What does a faluda wala and rickshaw driver in Karachi, a teenager in Jhang, and a labourer in Sialkot, have in common? The correct answer is – bank accounts with billions of rupees. Bank accounts that none of these people ever opened or knew about!

Given the fact that these few cases only come into the limelight in the last week or so, if we wait for another few months, I’m sure that we’ll unearth another dozen or so unknown billionaires across Pakistan. And these would probably be the most unfortunate billionaires in the country, because in addition to the hard work they have to do to earn their living, these people will now have plenty of trips to make to the FIA, NAB, FBR and other agencies over the next few months to prove their innocence.

The reason behind!

So what is really happening here? Why would someone put so much money in another person’s account and not his own? Well, these are classic cases of using somebody’s account without his knowledge, for the purpose of money laundering or terrorist financing or fraud. Either a brand new account is opened or a bank account opened many years ago and lying dormant is used for this purpose.

Who to blame – Financial Regulators?

Is it this easy to open a bank account in someone’s name?  Well yes, until mid-2016 it was a simple process of using an NIC number to open a bank account, entirely at the discretion of the bank officer. In June 2016, the State Bank of Pakistan (SBP) mandated all banks to use biometric verification (verifying your thumb print through a machine) from Nadra to open new accounts. This biometric verification, alongside strict bank controls can enable banks to trace back all fraudulent accounts to the bank employee who opened the account or who converted the account from dormant to active.

Solution – Biometric Verification of Bank Accounts

The good news is that the SBP is considering forcing all banks to carry out a complete biometric verification of their accounts. This is similar to what the mobile cellular operators were asked to do after the Army Public School Peshawar incident and over 150 million SIMs were verified over the next few months. A lot of SIM cards which could not be verified were shut down as well. This is exactly what needs to be done across all banks for their bank accounts. And any account which cannot be verified must be suspended immediately till the time the account owner provides biometric verification. Perhaps an even more intelligent approach would be to start with accounts that have higher deposit amounts or higher transaction sizes first and then eventually covering all bank accounts. In addition to that, SBP must encourage all banks to put even stricter processes and controls in place to ensure absolute customer consent before a bank account is opened.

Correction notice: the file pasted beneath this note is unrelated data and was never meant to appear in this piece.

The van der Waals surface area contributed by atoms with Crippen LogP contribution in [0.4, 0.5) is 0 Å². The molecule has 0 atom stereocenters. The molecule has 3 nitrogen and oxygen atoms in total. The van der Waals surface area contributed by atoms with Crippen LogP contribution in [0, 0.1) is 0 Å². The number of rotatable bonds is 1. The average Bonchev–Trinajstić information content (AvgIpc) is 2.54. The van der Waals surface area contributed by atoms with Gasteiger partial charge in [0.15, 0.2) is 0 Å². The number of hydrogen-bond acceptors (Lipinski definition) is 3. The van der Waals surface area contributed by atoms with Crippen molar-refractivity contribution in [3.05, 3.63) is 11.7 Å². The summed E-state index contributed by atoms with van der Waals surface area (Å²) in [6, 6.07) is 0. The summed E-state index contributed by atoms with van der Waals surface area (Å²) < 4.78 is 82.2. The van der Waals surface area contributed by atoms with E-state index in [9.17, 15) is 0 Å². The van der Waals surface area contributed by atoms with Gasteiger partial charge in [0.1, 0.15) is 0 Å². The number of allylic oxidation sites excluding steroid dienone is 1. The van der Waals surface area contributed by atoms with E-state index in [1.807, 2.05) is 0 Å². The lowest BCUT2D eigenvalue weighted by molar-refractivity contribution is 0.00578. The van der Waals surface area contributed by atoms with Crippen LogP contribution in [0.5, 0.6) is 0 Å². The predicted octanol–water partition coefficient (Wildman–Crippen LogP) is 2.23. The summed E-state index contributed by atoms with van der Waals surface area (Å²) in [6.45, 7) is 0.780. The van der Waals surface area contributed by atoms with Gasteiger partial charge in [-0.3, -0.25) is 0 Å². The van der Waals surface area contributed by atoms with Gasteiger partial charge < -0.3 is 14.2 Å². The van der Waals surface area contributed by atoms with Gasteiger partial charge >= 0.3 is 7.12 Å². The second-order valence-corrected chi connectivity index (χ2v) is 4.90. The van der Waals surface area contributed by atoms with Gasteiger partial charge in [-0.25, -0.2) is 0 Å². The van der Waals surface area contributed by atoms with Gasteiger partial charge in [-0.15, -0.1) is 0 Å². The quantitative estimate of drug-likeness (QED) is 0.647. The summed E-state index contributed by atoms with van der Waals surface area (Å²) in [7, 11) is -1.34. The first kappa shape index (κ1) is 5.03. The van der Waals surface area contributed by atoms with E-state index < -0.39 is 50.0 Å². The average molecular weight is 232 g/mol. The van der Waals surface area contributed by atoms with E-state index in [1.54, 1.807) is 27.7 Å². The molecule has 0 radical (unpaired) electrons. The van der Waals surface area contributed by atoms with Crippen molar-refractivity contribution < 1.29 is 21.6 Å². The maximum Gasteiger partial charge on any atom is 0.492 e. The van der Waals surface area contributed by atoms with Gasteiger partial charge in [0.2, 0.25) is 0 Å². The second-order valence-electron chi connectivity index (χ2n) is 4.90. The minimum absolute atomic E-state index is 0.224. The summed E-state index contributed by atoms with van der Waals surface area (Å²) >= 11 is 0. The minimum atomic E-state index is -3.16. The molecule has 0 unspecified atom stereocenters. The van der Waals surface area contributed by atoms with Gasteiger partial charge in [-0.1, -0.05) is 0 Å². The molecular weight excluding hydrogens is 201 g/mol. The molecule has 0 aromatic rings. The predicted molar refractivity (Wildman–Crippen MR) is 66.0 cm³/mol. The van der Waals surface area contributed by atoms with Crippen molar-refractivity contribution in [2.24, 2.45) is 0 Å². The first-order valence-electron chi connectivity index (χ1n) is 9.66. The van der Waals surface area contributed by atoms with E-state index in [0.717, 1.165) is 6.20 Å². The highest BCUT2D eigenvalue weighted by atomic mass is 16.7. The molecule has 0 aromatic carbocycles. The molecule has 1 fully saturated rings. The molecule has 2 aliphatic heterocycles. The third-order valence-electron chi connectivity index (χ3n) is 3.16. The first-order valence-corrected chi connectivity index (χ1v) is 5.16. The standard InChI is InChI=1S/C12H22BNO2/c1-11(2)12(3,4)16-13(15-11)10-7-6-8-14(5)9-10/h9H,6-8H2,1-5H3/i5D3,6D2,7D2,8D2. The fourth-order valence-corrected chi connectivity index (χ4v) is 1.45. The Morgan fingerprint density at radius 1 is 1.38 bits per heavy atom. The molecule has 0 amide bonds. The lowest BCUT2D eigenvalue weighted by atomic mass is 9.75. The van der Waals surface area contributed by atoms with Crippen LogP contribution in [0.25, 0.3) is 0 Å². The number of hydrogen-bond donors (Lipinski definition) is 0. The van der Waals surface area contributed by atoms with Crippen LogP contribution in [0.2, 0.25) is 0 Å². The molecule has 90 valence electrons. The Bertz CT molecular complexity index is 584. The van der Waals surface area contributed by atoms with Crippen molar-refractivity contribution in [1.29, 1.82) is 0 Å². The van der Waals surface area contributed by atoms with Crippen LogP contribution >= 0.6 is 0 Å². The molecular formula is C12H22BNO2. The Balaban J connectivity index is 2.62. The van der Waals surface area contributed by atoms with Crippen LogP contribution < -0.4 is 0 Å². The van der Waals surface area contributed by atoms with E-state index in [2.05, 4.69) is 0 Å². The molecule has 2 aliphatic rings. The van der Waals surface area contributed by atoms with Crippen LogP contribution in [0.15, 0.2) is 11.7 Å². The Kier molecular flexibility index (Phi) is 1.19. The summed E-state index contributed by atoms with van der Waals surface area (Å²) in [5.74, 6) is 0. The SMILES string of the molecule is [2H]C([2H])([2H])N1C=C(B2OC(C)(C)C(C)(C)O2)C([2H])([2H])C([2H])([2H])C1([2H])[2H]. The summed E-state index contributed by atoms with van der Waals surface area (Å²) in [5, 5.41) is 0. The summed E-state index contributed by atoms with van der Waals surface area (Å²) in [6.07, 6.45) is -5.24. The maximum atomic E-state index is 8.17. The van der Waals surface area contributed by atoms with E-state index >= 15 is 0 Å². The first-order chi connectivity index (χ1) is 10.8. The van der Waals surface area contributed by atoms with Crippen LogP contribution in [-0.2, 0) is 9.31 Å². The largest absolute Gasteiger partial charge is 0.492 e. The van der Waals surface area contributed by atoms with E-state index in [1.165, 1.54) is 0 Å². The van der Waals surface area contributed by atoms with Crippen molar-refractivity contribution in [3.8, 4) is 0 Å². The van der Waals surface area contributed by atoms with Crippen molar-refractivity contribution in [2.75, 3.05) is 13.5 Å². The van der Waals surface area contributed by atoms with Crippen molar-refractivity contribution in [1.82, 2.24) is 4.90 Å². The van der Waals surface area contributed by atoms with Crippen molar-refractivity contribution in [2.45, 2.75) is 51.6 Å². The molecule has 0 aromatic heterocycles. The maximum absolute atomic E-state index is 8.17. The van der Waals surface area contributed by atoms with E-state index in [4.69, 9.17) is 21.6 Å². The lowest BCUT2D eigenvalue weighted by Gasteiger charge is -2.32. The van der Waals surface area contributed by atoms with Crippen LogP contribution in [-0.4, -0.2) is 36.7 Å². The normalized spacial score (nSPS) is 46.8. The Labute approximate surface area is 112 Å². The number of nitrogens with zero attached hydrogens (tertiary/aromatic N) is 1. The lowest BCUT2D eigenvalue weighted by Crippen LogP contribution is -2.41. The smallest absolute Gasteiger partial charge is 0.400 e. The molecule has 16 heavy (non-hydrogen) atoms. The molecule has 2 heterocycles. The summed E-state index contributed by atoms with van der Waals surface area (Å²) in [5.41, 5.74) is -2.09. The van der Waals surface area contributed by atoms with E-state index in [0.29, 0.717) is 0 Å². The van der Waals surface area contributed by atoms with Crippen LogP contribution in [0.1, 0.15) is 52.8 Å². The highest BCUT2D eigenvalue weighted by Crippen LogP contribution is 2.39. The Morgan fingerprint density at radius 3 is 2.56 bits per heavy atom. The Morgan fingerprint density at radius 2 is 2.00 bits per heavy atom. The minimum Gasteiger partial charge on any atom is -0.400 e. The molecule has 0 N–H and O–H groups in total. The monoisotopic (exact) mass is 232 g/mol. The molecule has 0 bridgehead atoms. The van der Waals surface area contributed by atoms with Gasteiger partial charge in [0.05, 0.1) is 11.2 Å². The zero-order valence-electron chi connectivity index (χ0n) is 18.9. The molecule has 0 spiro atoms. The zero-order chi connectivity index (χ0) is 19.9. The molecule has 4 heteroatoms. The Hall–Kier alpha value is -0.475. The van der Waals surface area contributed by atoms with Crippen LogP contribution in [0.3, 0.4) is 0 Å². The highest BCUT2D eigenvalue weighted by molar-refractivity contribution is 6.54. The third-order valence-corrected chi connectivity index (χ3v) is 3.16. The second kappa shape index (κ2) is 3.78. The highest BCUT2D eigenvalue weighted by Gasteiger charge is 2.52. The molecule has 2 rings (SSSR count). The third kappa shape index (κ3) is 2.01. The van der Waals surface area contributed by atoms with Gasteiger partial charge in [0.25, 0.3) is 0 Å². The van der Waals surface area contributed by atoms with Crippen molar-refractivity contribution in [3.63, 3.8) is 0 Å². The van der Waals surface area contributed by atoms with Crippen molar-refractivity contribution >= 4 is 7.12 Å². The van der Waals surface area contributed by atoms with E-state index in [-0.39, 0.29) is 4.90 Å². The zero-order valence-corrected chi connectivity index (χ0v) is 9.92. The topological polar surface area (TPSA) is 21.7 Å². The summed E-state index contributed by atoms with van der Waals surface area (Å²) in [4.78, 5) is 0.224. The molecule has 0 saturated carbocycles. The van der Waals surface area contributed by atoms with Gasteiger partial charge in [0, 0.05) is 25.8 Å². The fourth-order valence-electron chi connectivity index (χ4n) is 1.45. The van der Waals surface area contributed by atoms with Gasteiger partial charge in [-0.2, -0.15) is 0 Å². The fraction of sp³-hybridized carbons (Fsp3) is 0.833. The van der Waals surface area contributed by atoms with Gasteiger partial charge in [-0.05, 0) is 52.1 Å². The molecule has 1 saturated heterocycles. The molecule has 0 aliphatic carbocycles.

Bank Account Verification Service

Another important step is to raise awareness on the customer side and to build some sort of a mechanism for customers to find out if they have bank accounts opened on their CNIC. One example would be the SIM ownership service that Pakistan Telecommunication Authority, PTA operates, where any person can send a SMS message to 668 with their CNIC number to get a list of all mobile phone SIMs issued against their CNIC. A web service for this service also exists at http://cnic.sims.pk/.

A similar service can be built very easily to find out all bank accounts opened on a particular CNIC. Banks can provide a weekly report of all their accounts and CNIC numbers to the SBP which can be put into a database and then queried over web or SMS. Over time, banks can build real-time processes for looking up a particular CNIC directly from the banking databases. Once this service is up and running, all the banks and the SBP need to join hands in a massive customer awareness drive and get all customers to check all the bank accounts opened against their CNICs. Any unauthorised bank account needs to be reported to a helpline at SBP immediately.

Compliance Penalty on Banks

The SBP must act fast and make examples out of banks and their employees who have led to discrediting the banking system. Unauthorised personnel operating these accounts must be tracked and punished. Examples need to be made so that poor people are not taken advantage of for illegal money laundering.

This is not just an important issue for the banking industry. This is actually a crisis. In a country with more than 120 million adults, only 25 million have a bank account. And one of the reasons behind this low financial inclusion is ‘very low trust in the banking sector’. So while most of us are simply amused over finding out about new unknown billionaires every day, the fact is that whatever little trust people have in the banking system is being eroded and the banking sector is becoming a joke.

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